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Since I couldn't explain very good in my last question and I didn't get an answer that could satisfy me, I decided to open a new one.
Straight to the point, what I'm basically trying to do is compiling a variable (the value it holds) as a part of code (and specificly in my case referencing another variable)
Say I have:

int var_1, var_2, var_3 ... var_10;
for (int i = 1; i <= 10; i++)
    var_%i%=20; //if i is 1, then var_1's value will be set to 20, if i is 2, then var_2's value will be set to 20. So basically this loop sets the value of var_1 .. var_10 to 20

I can explain in an even simpler way, if in any case the latter is not clear.

int var_5;
int SomeOtherVar = 5;
var_%SomeOtherVar% = 10; // so var_5 (where 5 is the value of SomeOtherVar) is set to 10

Is this doable and if it is, what's the approach?

share|improve this question
No, it's not doable, next. – gdoron Dec 30 '12 at 22:32
I had exactly the same idea when I was new to programming. It might seem like a ridiculous question to a pro but I can relate to this. +1 – usr Dec 30 '12 at 22:33
Well, I can't blame people for thinking about this. It's not an illogical conclusion when you only know about the existence of scalar variables. – Matti Virkkunen Dec 30 '12 at 22:34
up vote 4 down vote accepted

No you can't do that, why dont you use an array?

    int[]  array = new int[3];

    for (int i = 0; i < array.Length; ++i)
        array[i] = 20;

Hope it helps.

share|improve this answer

It's not doable. Use an array instead. The type is int[] but I suggest you go read a tutorial about arrays to understand how to create and use them.

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I can't think of a situation where you'd need to do this. If you wish to store values against a consecutive list of numbers, use an array. Otherwise you could use a Dictionary. For example to store "var1" = 20, "var2" = 20 as in your question, you could do this:

Dictionary<string, int> dict = new Dictionary<string, int>();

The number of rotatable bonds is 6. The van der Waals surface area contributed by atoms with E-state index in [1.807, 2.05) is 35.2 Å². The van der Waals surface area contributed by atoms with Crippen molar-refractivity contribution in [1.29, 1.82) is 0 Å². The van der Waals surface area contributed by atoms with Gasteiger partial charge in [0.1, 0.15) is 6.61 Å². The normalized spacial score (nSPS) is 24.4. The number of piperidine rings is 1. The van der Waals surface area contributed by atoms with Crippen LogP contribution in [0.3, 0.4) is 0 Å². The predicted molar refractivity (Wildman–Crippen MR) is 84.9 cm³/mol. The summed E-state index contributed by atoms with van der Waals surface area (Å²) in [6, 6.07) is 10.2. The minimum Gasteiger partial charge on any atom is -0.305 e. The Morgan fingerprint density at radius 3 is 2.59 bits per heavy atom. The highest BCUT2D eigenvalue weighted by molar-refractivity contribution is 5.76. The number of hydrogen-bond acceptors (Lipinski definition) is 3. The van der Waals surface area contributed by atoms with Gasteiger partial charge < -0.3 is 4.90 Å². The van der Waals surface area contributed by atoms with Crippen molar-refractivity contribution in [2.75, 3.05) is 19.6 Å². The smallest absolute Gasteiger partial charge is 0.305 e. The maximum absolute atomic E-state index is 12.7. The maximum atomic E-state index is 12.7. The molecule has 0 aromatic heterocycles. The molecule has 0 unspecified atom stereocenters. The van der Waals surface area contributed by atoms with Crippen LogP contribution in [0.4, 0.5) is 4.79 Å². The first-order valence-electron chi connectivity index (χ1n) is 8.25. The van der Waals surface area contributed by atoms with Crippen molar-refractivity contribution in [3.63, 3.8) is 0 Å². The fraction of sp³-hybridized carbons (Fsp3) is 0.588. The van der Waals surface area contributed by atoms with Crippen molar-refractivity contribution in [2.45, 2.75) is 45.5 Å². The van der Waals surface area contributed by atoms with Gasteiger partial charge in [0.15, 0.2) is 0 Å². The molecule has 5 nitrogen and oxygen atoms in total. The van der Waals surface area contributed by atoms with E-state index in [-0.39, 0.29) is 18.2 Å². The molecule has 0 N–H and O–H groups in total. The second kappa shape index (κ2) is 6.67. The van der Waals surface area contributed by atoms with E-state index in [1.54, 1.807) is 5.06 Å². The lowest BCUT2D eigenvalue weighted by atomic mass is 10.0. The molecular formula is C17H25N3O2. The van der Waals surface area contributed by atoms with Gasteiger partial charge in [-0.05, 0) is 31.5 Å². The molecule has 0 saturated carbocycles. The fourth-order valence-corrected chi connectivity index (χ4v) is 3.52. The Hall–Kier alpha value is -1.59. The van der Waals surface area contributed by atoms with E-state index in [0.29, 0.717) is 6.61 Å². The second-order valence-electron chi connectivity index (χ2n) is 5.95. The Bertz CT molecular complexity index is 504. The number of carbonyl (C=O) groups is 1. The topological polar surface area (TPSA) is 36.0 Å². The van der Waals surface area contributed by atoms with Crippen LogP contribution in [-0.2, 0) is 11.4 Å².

for (int i = 1; i <= 10; i++)
    dict.Add("var" + i.ToString(), 20);

Some examples of usage:

dict["var1"]              // 20
dict["var2"]              // 20
dict.ContainsKey("var3")  // true
dict.ContainsKey("var99") // false

Note: I'm concatenating the string "var" with the int from the loop just to demonstrate that you can use arbitary strings as keys to store / lookup the values. In this case it's a bit of a strange thing to do, and you'd probably be best sticking to a normal array, but my example shows how a dictionary could work with more complex keys.

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If you want to bypass static type checking and you feel like creating some coding horror, you can use ExpandoObject combined with the dynamic keyword. Won't let you set variables in your scope, but will technically let you declare your own ones. Note that in my example I cast it to IDictionary<string, object> because I create its members' names at runtime from a string. What the following method does is create twenty members and assign their values from 0 to 19.

static dynamic SetVariables(IEnumerable<int> range)
    const string variableName = "var_";
    var expandoDictionary = new ExpandoObject() as IDictionary<string, object>;
    foreach (var i in range)
        expandoDictionary[variableName + i] = i;
    return expandoDictionary;

You can then access the members easily this way:

var container = SetVariables(Enumerable.Range(0, 20));
var value13 = container.var_13;

Please note that I do not recommend this usage, and I'd stay away from dynamic as much as I can. However, for the sake of problem solving, this can be seen as one unsafe but partial solution.

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